RIP – Whitney Houston

RIP Whitney Houston

August 9, 1963 ~ February 11, 2012



CNN is reporting that Mit Romney won the CPAC straw poll today.  This convention of Conservative Activists was seen as a long-shot for Romney.

Santorum came in second followed by Gingrich and Paul.

This should finally seal the deal for Romney to move onto the Republican Nomination.

Gingrich has long spouted to anyone who would listen that he was the only legitimate alternative to Romney.  Over and over again the Republican electorate has signaled to Gingrich that he is not their choice, maybe now he will finally begin to listen.   Gingrich isn’t even the SECOND choice!

I could never vote for Santorum, Gingrich or Paul, however if the Republican Party wants to attract Independent voters and “Reagan Democrats” Romney MUST be the candidate.

Romney wins CPAC straw poll

(CNN) – GOP presidential candidate Mitt Romney won the closely-watched Conservative Political Action Conference presidential straw poll Saturday.

Romney, the former governor of Massachusetts, took 38% of the vote in the poll. Former Pennsylvania Sen. Rick Santorum received 31%, former House Speaker Newt Gingrich was at 15% and Texas Rep. Ron Paul stood at 12%.

When asked who their choice was for vice president, 34% of the attendees at the three-day conservative meeting in Washington named Florida Sen. Marco Rubio.

Things that Make You Say HHHMMMM……


Palm Beach County water department pays $90,000 for equipment it says never came; supplier says he delivered

ByJennifer SorentruePalm Beach Post Staff Writer

Updated: 11:07 a.m. Saturday, Feb. 11, 2012

Posted: 7:12 p.m. Friday, Feb. 10, 2012

Palm Beach County Clerk and Comptroller Sharon Bock has launched an inquiry  into a nearly $90,000 payment by the county’s water department in 2010 for  work that county managers say was never done.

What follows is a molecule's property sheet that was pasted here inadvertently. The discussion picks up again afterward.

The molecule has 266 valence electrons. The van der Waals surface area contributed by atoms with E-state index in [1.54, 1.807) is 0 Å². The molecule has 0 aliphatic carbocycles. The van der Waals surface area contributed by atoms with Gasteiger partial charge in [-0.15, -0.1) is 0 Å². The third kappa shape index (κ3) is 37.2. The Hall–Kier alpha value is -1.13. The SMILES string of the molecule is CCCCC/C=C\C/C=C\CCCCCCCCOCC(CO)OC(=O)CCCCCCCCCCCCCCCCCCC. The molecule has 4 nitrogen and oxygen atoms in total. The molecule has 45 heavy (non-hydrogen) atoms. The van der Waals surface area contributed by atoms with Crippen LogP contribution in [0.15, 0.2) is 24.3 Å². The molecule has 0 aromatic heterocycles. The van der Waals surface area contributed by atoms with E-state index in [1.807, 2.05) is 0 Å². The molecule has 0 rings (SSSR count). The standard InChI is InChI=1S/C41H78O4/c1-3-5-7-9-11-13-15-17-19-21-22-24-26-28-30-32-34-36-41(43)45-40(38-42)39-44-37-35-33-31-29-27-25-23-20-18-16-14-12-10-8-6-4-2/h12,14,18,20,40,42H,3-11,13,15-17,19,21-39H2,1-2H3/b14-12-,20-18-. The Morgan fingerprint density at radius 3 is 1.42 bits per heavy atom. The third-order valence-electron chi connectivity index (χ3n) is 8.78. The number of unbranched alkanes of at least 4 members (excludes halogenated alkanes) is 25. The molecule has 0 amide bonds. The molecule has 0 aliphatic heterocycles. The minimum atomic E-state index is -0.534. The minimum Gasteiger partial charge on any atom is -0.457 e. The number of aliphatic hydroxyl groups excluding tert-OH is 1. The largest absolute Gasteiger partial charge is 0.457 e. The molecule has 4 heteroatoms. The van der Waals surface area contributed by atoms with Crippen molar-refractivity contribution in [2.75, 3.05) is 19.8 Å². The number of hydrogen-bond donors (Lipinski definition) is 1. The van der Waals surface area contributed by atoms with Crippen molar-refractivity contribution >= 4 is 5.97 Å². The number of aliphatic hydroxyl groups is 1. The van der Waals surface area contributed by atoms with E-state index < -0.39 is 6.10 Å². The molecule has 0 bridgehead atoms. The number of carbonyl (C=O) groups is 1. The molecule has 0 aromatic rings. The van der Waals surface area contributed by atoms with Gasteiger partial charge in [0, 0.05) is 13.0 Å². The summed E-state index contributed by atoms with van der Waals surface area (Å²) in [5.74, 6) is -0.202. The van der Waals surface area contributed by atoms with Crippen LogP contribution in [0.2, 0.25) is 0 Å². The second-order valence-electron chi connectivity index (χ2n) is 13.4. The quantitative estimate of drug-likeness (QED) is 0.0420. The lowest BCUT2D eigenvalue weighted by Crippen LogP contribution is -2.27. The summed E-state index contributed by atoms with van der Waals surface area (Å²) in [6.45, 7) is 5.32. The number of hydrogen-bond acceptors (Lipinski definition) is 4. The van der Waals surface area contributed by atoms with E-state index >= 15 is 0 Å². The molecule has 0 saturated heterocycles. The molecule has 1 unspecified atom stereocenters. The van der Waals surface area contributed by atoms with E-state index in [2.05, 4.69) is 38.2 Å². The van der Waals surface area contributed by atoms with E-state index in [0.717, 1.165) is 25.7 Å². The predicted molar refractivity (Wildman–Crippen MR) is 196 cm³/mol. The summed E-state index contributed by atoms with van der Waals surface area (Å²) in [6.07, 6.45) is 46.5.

The supplier, Carter & VerPlanck, says the water treatment equipment was  in fact delivered and that the county is mistaken but county officials  disagree and are pressing for repayment.

County records show that Water Utilities Department officials notified Tampa  supplier Carter & VerPlanck in Nov. 2010 that they were withholding  $89,482 from a $142,482 payment, alleging that part of the work had not been  completed. But the next day, the department authorized the clerk’s office to  pay the full amount.

Utility officials caught the error 25 days later, but the check had been  cashed. No attempt was made to recoup the money. In fact although utility  officials were aware in 2010 that a payment had been made for the disputed  work, records show, they did not contact Bock’s office about the mistake  until Monday, when they were questioned about it by The Palm Beach Post.

“The problem was it just fell through the cracks,” said Assistant  County Administrator Shannon LaRocque, who oversees the water utilities  department. “We never picked it back up.”

Bock said Thursday that her staff has begun an immediate review of the  payment, adding that it raises questions about the controls used by county  departments to ensure that bills are paid properly.

“How does $90,000 fall through the cracks?” Bock said. “How do  you get notice of it by a tip from the newspaper? That is what turns it from  an everyday issue into a much more serious issue.”